Reduced skeletal muscle oxidative capacity and impaired training adaptations in people with heart failure
Southern, William Michael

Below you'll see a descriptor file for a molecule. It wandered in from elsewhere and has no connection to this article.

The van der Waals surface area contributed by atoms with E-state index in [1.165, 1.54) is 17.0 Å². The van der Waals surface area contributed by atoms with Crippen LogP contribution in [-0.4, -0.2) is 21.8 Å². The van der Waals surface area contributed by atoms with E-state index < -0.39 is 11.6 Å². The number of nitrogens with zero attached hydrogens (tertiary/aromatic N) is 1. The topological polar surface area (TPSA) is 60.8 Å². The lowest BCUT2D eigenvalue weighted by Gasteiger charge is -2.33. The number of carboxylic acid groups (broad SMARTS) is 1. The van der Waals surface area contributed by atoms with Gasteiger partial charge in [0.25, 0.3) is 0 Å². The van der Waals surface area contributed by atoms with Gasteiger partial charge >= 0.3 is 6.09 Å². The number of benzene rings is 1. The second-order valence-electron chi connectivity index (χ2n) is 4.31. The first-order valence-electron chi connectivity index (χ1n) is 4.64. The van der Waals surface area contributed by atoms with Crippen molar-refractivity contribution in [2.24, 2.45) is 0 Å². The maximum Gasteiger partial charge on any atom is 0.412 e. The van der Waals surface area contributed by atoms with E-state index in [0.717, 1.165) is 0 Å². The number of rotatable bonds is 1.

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The purpose of this study was to measure muscle oxidative capacity in people with and without heart failure (HF) using near-infrared spectroscopy (NIRS). Participants (aged 45-70 years old) with HF (n = 16) were compared with age-matched controls without HF (n = 20). A subset of participants (HF: n = 7, controls: n = 5) performed 4 weeks of wrist-flexor exercise training. Oxidative capacity was significantly lower in the HF group in both dominant (1.31 ± 0.30 min-1 vs. 1.61 ± 0.24 min-1, p < 0.002) and non-dominant arms (1.29 ± 0.24 min-1 vs. 1.47 ± 0.25 min-1, p < 0.039). After training, the control group exhibited a 51% increase in oxidative capacity, whereas the HF group failed to improve. The reductions in oxidative capacity seen with HF may result from impaired cardiac function or complications of standard pharmacotherapy.